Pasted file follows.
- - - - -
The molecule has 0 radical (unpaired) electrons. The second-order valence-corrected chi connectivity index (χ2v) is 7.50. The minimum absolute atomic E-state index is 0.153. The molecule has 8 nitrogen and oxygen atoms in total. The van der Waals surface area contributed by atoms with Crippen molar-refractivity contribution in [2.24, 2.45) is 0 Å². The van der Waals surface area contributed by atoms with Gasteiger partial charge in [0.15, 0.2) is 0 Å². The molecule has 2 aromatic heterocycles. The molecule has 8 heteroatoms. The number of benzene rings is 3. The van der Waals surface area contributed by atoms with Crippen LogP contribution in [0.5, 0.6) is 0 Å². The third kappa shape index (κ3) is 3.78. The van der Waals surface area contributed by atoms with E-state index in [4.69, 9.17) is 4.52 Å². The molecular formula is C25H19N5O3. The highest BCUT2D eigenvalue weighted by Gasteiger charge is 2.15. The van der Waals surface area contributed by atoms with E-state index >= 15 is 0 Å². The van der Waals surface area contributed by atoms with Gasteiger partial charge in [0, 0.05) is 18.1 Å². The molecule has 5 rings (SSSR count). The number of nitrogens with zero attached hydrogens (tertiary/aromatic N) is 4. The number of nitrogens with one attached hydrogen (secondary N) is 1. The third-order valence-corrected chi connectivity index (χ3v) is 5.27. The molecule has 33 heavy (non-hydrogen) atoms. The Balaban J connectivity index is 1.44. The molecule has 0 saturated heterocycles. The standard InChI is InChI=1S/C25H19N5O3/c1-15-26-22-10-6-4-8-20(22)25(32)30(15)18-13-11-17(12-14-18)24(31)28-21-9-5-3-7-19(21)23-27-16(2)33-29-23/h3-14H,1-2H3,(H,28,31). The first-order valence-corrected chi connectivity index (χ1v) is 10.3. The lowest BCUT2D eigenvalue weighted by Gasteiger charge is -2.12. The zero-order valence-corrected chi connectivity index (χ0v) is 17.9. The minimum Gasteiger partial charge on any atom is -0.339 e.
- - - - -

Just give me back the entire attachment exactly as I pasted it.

The molecule has 0 radical (unpaired) electrons. The second-order valence-corrected chi connectivity index (χ2v) is 7.50. The minimum absolute atomic E-state index is 0.153. The molecule has 8 nitrogen and oxygen atoms in total. The van der Waals surface area contributed by atoms with Crippen molar-refractivity contribution in [2.24, 2.45) is 0 Å². The van der Waals surface area contributed by atoms with Gasteiger partial charge in [0.15, 0.2) is 0 Å². The molecule has 2 aromatic heterocycles. The molecule has 8 heteroatoms. The number of benzene rings is 3. The van der Waals surface area contributed by atoms with Crippen LogP contribution in [0.5, 0.6) is 0 Å². The third kappa shape index (κ3) is 3.78. The van der Waals surface area contributed by atoms with E-state index in [4.69, 9.17) is 4.52 Å². The molecular formula is C25H19N5O3. The highest BCUT2D eigenvalue weighted by Gasteiger charge is 2.15. The van der Waals surface area contributed by atoms with E-state index >= 15 is 0 Å². The van der Waals surface area contributed by atoms with Gasteiger partial charge in [0, 0.05) is 18.1 Å². The molecule has 5 rings (SSSR count). The number of nitrogens with zero attached hydrogens (tertiary/aromatic N) is 4. The number of nitrogens with one attached hydrogen (secondary N) is 1. The third-order valence-corrected chi connectivity index (χ3v) is 5.27. The molecule has 33 heavy (non-hydrogen) atoms. The Balaban J connectivity index is 1.44. The molecule has 0 saturated heterocycles. The standard InChI is InChI=1S/C25H19N5O3/c1-15-26-22-10-6-4-8-20(22)25(32)30(15)18-13-11-17(12-14-18)24(31)28-21-9-5-3-7-19(21)23-27-16(2)33-29-23/h3-14H,1-2H3,(H,28,31). The first-order valence-corrected chi connectivity index (χ1v) is 10.3. The lowest BCUT2D eigenvalue weighted by Gasteiger charge is -2.12. The zero-order valence-corrected chi connectivity index (χ0v) is 17.9. The minimum Gasteiger partial charge on any atom is -0.339 e.